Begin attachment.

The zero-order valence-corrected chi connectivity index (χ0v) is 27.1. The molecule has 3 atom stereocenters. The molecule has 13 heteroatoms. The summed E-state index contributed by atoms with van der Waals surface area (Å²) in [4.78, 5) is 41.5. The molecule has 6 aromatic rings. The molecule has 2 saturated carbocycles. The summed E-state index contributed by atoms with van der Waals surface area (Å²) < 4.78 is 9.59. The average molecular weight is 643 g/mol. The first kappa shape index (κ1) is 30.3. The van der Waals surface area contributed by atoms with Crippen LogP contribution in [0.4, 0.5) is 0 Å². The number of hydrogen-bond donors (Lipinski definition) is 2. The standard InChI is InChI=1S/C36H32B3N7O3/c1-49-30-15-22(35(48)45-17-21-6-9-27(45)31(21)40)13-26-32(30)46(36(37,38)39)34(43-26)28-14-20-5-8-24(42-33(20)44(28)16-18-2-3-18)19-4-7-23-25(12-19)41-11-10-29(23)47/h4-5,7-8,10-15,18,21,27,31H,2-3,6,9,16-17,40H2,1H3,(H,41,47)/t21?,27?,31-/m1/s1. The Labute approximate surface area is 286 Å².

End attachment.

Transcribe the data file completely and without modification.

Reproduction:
The zero-order valence-corrected chi connectivity index (χ0v) is 27.1. The molecule has 3 atom stereocenters. The molecule has 13 heteroatoms. The summed E-state index contributed by atoms with van der Waals surface area (Å²) in [4.78, 5) is 41.5. The molecule has 6 aromatic rings. The molecule has 2 saturated carbocycles. The summed E-state index contributed by atoms with van der Waals surface area (Å²) < 4.78 is 9.59. The average molecular weight is 643 g/mol. The first kappa shape index (κ1) is 30.3. The van der Waals surface area contributed by atoms with Crippen LogP contribution in [0.4, 0.5) is 0 Å². The number of hydrogen-bond donors (Lipinski definition) is 2. The standard InChI is InChI=1S/C36H32B3N7O3/c1-49-30-15-22(35(48)45-17-21-6-9-27(45)31(21)40)13-26-32(30)46(36(37,38)39)34(43-26)28-14-20-5-8-24(42-33(20)44(28)16-18-2-3-18)19-4-7-23-25(12-19)41-11-10-29(23)47/h4-5,7-8,10-15,18,21,27,31H,2-3,6,9,16-17,40H2,1H3,(H,41,47)/t21?,27?,31-/m1/s1. The Labute approximate surface area is 286 Å².